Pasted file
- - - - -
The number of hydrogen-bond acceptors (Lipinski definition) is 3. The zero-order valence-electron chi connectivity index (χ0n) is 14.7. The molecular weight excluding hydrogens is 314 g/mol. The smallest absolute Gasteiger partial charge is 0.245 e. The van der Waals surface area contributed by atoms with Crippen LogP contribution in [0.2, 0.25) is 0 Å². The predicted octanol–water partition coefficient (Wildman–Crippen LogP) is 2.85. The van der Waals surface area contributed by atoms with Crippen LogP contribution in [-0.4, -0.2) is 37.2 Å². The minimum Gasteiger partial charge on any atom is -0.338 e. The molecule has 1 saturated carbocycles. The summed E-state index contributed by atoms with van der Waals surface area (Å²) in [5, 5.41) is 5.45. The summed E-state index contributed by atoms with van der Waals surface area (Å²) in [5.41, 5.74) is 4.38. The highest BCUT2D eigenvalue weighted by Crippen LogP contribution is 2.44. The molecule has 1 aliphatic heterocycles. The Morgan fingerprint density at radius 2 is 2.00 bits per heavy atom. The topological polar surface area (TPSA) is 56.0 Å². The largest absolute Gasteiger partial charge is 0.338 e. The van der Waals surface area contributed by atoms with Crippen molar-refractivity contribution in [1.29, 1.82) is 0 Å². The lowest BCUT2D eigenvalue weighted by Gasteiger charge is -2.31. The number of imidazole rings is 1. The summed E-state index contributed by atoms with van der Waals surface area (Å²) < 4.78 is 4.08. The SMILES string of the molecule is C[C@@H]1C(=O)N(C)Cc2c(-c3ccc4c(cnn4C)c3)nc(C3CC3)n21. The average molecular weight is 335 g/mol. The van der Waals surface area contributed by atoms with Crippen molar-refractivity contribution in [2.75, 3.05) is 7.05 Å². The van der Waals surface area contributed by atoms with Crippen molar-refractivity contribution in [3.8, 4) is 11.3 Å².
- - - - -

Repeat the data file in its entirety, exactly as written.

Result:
The number of hydrogen-bond acceptors (Lipinski definition) is 3. The zero-order valence-electron chi connectivity index (χ0n) is 14.7. The molecular weight excluding hydrogens is 314 g/mol. The smallest absolute Gasteiger partial charge is 0.245 e. The van der Waals surface area contributed by atoms with Crippen LogP contribution in [0.2, 0.25) is 0 Å². The predicted octanol–water partition coefficient (Wildman–Crippen LogP) is 2.85. The van der Waals surface area contributed by atoms with Crippen LogP contribution in [-0.4, -0.2) is 37.2 Å². The minimum Gasteiger partial charge on any atom is -0.338 e. The molecule has 1 saturated carbocycles. The summed E-state index contributed by atoms with van der Waals surface area (Å²) in [5, 5.41) is 5.45. The summed E-state index contributed by atoms with van der Waals surface area (Å²) in [5.41, 5.74) is 4.38. The highest BCUT2D eigenvalue weighted by Crippen LogP contribution is 2.44. The molecule has 1 aliphatic heterocycles. The Morgan fingerprint density at radius 2 is 2.00 bits per heavy atom. The topological polar surface area (TPSA) is 56.0 Å². The largest absolute Gasteiger partial charge is 0.338 e. The van der Waals surface area contributed by atoms with Crippen molar-refractivity contribution in [1.29, 1.82) is 0 Å². The lowest BCUT2D eigenvalue weighted by Gasteiger charge is -2.31. The number of imidazole rings is 1. The summed E-state index contributed by atoms with van der Waals surface area (Å²) < 4.78 is 4.08. The SMILES string of the molecule is C[C@@H]1C(=O)N(C)Cc2c(-c3ccc4c(cnn4C)c3)nc(C3CC3)n21. The average molecular weight is 335 g/mol. The van der Waals surface area contributed by atoms with Crippen molar-refractivity contribution in [2.75, 3.05) is 7.05 Å². The van der Waals surface area contributed by atoms with Crippen molar-refractivity contribution in [3.8, 4) is 11.3 Å².